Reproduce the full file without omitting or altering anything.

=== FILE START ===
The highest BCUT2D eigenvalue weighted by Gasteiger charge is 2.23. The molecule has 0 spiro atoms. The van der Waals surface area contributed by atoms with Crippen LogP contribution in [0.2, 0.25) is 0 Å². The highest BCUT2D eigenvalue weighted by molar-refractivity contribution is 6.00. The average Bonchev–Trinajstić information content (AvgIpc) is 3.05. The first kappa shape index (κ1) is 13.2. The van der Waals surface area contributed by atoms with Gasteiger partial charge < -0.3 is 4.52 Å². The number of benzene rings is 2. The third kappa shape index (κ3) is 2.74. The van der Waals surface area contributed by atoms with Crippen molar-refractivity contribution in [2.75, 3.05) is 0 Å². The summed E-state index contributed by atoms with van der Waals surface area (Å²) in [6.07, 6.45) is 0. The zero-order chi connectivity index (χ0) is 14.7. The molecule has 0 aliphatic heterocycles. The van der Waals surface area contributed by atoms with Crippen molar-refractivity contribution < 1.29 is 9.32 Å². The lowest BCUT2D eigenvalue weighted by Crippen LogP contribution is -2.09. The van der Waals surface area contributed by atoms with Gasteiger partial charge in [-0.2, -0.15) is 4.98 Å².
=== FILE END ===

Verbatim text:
The highest BCUT2D eigenvalue weighted by Gasteiger charge is 2.23. The molecule has 0 spiro atoms. The van der Waals surface area contributed by atoms with Crippen LogP contribution in [0.2, 0.25) is 0 Å². The highest BCUT2D eigenvalue weighted by molar-refractivity contribution is 6.00. The average Bonchev–Trinajstić information content (AvgIpc) is 3.05. The first kappa shape index (κ1) is 13.2. The van der Waals surface area contributed by atoms with Gasteiger partial charge < -0.3 is 4.52 Å². The number of benzene rings is 2. The third kappa shape index (κ3) is 2.74. The van der Waals surface area contributed by atoms with Crippen molar-refractivity contribution in [2.75, 3.05) is 0 Å². The summed E-state index contributed by atoms with van der Waals surface area (Å²) in [6.07, 6.45) is 0. The zero-order chi connectivity index (χ0) is 14.7. The molecule has 0 aliphatic heterocycles. The van der Waals surface area contributed by atoms with Crippen molar-refractivity contribution < 1.29 is 9.32 Å². The lowest BCUT2D eigenvalue weighted by Crippen LogP contribution is -2.09. The van der Waals surface area contributed by atoms with Gasteiger partial charge in [-0.2, -0.15) is 4.98 Å².